Mihai Toma was the son of Ion Toma who was the son of Andrei Toma. He married Katrina Cuciurean, daughter of Metro Cuciurean and Vasilca Foa§ (Fosh). Mihai emigrated to Canada about 1901 and two years later sent for his wife and children. He homesteaded on S.E. 4-56-14-W.4th.
Prior to the arrival of his family most of his time was spent in Edmonton working at any available job in order to earn enough money to pay for the transportation expenses of his family. He also needed money to purchase implements for cultivating his newly acquired land and, of course, he had to live as well. To economize further he batched. The wages earned amounted to one or two dollars a day. To him it was very gratifying to be able to purchase a whole pig’s head from which he could make enough headcheese to provide food for a week. Sometimes the butcher would throw in a chunk of liver as well.
His first abode on the homestead was the usual bordei which was later converted into a very cozy chicken coop when a more suitable residence was built. Mihai was particularly proud of his well which was one of the few stone-cribbed wells at Boian. He had a counter-weight balance with which he could draw the thirst-quenching cool water.
Mihai’s book learning was limited but he insisted that his children attend school, and his grandson, who bore his name, was early initiated into the fascinating skill of reading.
Mihai’s wife, Katrina, was a skillful cook and was often hired to be the head cook at weddings and parties where large quantities of food had to be prepared, without all the modern conveniences. Once she knew
the approximate number of expected guests, she set her culinary skill to work. The result was always plenty of wholesome, tasty food. In addition, Katrina had learned from her mother the duties of midwife. Since the nearest doctor was miles away and the Romanians had numerous children, Katrina was often called at all hours of the day and night to deliver a bouncing baby boy or a delightful little girl, or even twins. Katrina was indeed a moa§a to many mothers. In addition she could treat stomach ailments and even drive the evil from those who had it.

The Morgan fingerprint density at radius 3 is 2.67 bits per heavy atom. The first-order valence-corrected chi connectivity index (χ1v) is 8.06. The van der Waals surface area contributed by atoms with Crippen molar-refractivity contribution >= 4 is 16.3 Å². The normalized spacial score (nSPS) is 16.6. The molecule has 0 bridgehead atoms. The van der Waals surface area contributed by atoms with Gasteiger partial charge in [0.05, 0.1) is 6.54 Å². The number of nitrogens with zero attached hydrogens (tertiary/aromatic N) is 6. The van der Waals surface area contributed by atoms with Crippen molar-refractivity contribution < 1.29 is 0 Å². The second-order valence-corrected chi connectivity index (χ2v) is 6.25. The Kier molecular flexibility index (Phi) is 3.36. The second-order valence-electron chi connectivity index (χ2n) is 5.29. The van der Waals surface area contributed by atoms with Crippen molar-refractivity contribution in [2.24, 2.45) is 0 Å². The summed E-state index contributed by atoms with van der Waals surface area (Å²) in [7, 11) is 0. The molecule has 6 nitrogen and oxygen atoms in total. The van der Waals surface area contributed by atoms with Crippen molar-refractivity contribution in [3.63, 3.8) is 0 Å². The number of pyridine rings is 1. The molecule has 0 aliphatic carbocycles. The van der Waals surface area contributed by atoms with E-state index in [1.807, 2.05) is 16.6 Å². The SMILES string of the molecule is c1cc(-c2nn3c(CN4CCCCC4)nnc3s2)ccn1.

The Healing “Pot”
This is a photo of the pot used by Katrina Bota to help cure stomach or belly aches of the Romanian women. The patient was asked to lie flat on her back with her abdomen exposed. On the exposed part Katrina would put a thick slice of bread or a thick piece of cloth soaked in soft wax. A candle was lit and placed or stuck in the cloth so that it was upright and burned well. Next, the pot was placed over the burning candle. The flame burned until all the oxygen was used up. The partial vacuum inside the pot caused the air pressure from the outside to push against the flabby muscles and flesh of the patient’s abdomen. This “cure” was often used on women after the birth of a child. Whatever it did, many felt better and this skill, along with midwifery, kept Katrina busy. One claim made for this treatment was that it healed the “vata- matura”, (injury or hernia).
Left a widow at a very young age, she later married Toder Bota. The latter part of her life she and her second husband lived at her daughter’s place, Mrs. Mike Kachuk. Although in the same yard, she had her own house where she lived till her early eighties.
Mihai and Katrina had three boys and two girls. John died, a young man, after injuring himself while cutting down trees. Gregori married and farmed most of his life. Nick married Sanda M. Goroniuk and they raised a family of nine children. Mary married Mike V. Kachuk. Pachita married Avram Kozak. They reside in Hamilton.
Birth and marriage records from church books. Boian, Bukovina
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